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Whether you're preparing for recertification, renewing your license, or just want to stay current, the AORN Journal Continuing Education (CE) articles address a variety of perioperative topics. From Guidelines implementation to perioperative safe practices, stay up-to-date and improve your own practice every day.
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November 2017 Issue
Special Focus Issue: Nursing Certification
This special November issue offers 11 CE contact hours and includes featured CE articles on identifying the signs and symptoms of local anesthetic systemic toxicity, perioperative APRNs’ role as evidence-based practice experts to assist with translating research and evidence into clinical practice, surgical interventions and perioperative nursing considerations for patients with epilepsy, strategies for perioperative team members to decrease their risk of harmful exposure to cleaning and disinfecting products, and more!
Featured CE Articles
Local Anesthetic Systemic Toxicity
The use of local anesthetics introduces the risk of complications resulting from local anesthetic systemic toxicity and of increased morbidity and mortality for the surgical patient. Systemic toxicity from the injection or overdose of local anesthetics is a rare but potentially fatal complication that occurs in less than 1 in 1,000 patients. This article provides the perioperative nurse with knowledge of local anesthetics, the signs and symptoms of local anesthetic systemic toxicity, and the information needed to manage a patient experiencing this complication.
Translating Evidence Into Practice: How APRNs Can Help Guide Best Practices
The APRN’s skills encompass understanding and implementing evidence-based practice (EBP), evaluating the organizational structure across the continuum of care, and facilitating collaboration between perioperative nurses and other interprofessional team members to sustain practice changes in the clinical setting. Perioperative APRNs play an important role as EBP experts to assist with translating research and evidence into clinical practice for safe, quality care in the perioperative setting.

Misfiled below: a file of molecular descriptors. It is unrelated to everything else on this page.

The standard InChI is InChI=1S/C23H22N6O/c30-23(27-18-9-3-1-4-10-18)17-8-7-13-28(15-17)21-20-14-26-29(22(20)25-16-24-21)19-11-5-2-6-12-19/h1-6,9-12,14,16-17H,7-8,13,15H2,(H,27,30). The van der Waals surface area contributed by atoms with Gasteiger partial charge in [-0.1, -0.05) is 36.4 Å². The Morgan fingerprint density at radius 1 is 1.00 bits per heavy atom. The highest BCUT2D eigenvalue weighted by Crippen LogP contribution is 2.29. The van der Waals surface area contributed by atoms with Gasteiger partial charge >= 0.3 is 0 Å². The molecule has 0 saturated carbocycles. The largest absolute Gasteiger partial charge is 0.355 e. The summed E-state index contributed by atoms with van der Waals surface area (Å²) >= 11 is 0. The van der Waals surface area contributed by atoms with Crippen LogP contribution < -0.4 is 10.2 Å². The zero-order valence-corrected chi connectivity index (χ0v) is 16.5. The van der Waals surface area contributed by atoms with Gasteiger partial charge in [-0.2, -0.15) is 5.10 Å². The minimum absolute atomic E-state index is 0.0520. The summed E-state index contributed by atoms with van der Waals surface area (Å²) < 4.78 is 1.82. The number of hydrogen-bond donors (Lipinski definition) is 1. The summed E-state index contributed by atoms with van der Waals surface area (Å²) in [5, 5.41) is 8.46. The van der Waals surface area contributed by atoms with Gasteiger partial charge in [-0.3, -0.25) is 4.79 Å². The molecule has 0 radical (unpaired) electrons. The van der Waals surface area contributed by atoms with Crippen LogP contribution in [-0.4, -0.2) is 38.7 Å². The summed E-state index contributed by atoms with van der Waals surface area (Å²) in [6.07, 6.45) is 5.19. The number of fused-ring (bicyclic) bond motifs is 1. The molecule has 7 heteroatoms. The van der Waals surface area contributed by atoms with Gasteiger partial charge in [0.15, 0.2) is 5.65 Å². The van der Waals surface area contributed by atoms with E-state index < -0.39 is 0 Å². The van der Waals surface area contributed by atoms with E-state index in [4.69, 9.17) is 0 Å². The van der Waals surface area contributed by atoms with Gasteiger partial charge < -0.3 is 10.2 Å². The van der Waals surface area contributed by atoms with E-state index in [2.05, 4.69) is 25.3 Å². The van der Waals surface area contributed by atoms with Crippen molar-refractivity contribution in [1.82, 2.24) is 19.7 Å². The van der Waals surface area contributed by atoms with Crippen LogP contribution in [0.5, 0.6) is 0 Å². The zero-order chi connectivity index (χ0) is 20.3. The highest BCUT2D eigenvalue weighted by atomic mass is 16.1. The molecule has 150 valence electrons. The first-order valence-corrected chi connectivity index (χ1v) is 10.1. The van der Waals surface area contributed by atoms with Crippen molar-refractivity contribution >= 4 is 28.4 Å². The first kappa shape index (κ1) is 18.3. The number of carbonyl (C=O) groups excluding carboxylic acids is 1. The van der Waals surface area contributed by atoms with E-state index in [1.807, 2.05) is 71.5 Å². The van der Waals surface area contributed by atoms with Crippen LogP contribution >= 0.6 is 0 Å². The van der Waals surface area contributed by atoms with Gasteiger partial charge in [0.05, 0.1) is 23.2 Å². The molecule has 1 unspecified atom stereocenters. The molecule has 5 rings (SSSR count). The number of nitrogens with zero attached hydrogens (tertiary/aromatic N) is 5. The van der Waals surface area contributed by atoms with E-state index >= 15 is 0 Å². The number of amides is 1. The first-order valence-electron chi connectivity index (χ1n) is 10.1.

Epilepsy: Clinical Review and Surgical Options
Current evidence supports the efficacy of early surgical intervention for patients with drug-resistant epilepsy, although this approach continues to be underused. The positive outcomes of epilepsy surgery are a result of multidisciplinary efforts, and perioperative nurses play a vital role in the continuum of care for this patient population. In the effort to optimize nursing care for patients with epilepsy, this article provides a clinical review of epilepsy as a neurologic disorder and specifically focuses on surgical interventions and perioperative nursing considerations.
Back to Basics: Environmental Cleaning Hazards
Cleaning and disinfecting the perioperative environment numerous times throughout the day exposes perioperative team members to chemicals that could be harmful to their health. Exposure to cleaning and disinfecting products has been associated with potential health problems such as skin irritation, burns, rashes, and difficulty breathing. This Back to Basics article offers strategies for perioperative team members to implement to decrease their risk of harmful exposure to these products.
Enhancing Pediatric Perioperative Patient Safety
The frequency of surgery for patients less than 18 years old is increasing, and pediatric procedures are being performed in all types of facilities. In 2006, an estimated 2.3 million ambulatory anesthesia episodes of care were provided to patients less than 15 years old in the United States. Shifting care from pediatric to nonpediatric facilities raises questions about how surgical teams can best provide consistently safe and appropriate care for pediatric patients of varying age and health across surgical settings.
Clinical Issues—November 2017
This month’s Q&A column addresses the following topics: Heating, ventilation, and air conditioning (HVAC) systems in the OR; air changes and positive pressure; product selection; entry into practice; and mentoring in perioperative nursing.
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